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Nov 30, 2015 04:08PM
Nov 30, 2015 04:11PM
Hi Sara208. It is not unusual to have cap-fitting issues around the nape of the neck, at the sideburns, and over the ears and therefore those spots are not protected the way the rest of your scalp is by the Penguin caps. I also shed early in those spots and in a typical chemo (as opposed to protected) way--just hair falling out around the edges. If the rest of your hair is sticking around and you're at week three, you should be fine. You will find before too much more time passes that the older follicles will begin to shed. This shedding pattern is very different. When the hairs come out they are sort of evenly spaced. This is the expected shedding that occurs since only the middle-aged and younger follicles are protected.
You might try a) washing your hair more often so the shedding hair doesn't get tangled up with your other hair as badly. I think that's a more common problem with women who have thicker, coarser hair. And b) I used a brush called the Tangle Teezer (you can order it online). First massage conditioner through your hair (avoiding the scalp the best you can) and then very gently brush it through from the bottom up to avoid stressing the roots. The brush is made to detangle wet (i.e., swimmers') hair. It's great, much better than a wide-tooth comb. If you wash more often you'll keep your scalp in better shape and lessen the shedding per wash, which should help out in your situation.
I think I also heard way back in the threads at some point that others used---I want to say corn starch or something to get really bad mats out. Perhaps some veterans will chime in here. I started back in January and heard about it then, so cruise way back in the thread and search mats, corn starch, etc. to see if you come up with something.
Anyway, good luck!
Hha! Here it is. It was good old Hortense:
Use dry cornstarch on your mats when your hair is dry to help detangle them. It is very powdery and silky and will not harm your hair. It can be found in the baking aisle of every market for about two dollars. I used it to get out my mats when I was shedding.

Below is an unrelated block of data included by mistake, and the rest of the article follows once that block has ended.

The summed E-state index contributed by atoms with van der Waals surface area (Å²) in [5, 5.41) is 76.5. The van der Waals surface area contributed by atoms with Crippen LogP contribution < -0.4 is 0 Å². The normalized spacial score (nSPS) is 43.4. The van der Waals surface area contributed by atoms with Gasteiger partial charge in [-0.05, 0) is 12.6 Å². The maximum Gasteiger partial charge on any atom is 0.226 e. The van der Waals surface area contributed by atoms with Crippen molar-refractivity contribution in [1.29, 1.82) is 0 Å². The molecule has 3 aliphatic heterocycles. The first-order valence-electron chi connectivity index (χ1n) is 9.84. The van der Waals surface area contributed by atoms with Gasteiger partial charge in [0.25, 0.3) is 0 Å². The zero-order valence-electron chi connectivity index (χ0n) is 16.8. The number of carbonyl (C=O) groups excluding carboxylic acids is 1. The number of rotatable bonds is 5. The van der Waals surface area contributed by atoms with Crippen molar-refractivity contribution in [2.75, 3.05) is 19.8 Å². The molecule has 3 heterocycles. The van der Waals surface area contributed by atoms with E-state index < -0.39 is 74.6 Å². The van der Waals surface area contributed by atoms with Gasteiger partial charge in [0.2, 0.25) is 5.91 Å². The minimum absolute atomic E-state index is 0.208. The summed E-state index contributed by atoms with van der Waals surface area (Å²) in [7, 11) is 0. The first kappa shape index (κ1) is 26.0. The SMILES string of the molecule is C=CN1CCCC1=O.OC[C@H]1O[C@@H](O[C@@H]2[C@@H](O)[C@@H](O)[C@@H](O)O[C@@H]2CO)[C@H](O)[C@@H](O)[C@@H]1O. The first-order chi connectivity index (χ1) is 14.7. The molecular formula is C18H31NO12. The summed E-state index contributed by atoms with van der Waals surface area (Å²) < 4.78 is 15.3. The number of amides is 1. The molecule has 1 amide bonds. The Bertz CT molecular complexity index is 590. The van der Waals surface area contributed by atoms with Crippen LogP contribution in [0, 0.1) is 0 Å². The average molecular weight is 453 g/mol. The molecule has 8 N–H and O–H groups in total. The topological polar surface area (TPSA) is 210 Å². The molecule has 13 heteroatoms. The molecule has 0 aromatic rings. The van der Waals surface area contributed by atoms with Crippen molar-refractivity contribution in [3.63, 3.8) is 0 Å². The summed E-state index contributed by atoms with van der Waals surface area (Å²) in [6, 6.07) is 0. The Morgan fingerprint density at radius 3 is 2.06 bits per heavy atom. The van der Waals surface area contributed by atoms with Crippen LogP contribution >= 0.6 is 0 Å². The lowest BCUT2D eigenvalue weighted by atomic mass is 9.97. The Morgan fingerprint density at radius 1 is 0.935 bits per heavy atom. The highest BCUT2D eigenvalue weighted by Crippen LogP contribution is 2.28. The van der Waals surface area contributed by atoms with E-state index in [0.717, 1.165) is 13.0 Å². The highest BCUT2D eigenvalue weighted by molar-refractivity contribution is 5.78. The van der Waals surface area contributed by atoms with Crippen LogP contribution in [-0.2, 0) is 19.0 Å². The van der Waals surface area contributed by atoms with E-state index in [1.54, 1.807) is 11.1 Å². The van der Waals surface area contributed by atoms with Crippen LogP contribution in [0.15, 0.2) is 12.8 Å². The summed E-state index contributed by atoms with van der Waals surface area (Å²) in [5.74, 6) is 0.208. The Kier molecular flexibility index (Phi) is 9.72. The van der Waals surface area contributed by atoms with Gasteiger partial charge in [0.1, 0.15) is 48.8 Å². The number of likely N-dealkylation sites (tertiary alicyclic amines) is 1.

Sprinkle it on the mats generously and work it through them gently with your fingers. You will be amazed by how slippery a dry substance can be and you will feel the hairs begin to slide over each other. Comb the mats out painlessly by starting at the bottom of any size tangle, working at it patiently, a bit at a time. Use a comb, the leading edge of a dry wet-brush or your fingers to pull the lowest hairs apart, whatever works best for you - always working from the bottom of every mat. As you free the bottom parts, you keep working higher.
If you have long hair, try to hold the hair above the tangle with one hand while you work on it from the bottom with the other to minimize pulling on the roots of your hair. You will end up losing any hairs that have already come out of the follicles, but you will not lose any extra hairs as long as you do not pull on the roots of them.
I learned this cornstarch grooming trick from, of all people, a top dog handler when I was showing a long haired dog that easily got major tangles. Corn starch works miracles. Just this spring I used it to get a gigantic, thick mat out of a friend's hair after she had been in the hospital for five days with no one combing out her hair. Everyone thought her hair was going to have to be cut off, but it wasn't necessary. Corn starch got the 3" thick mat out.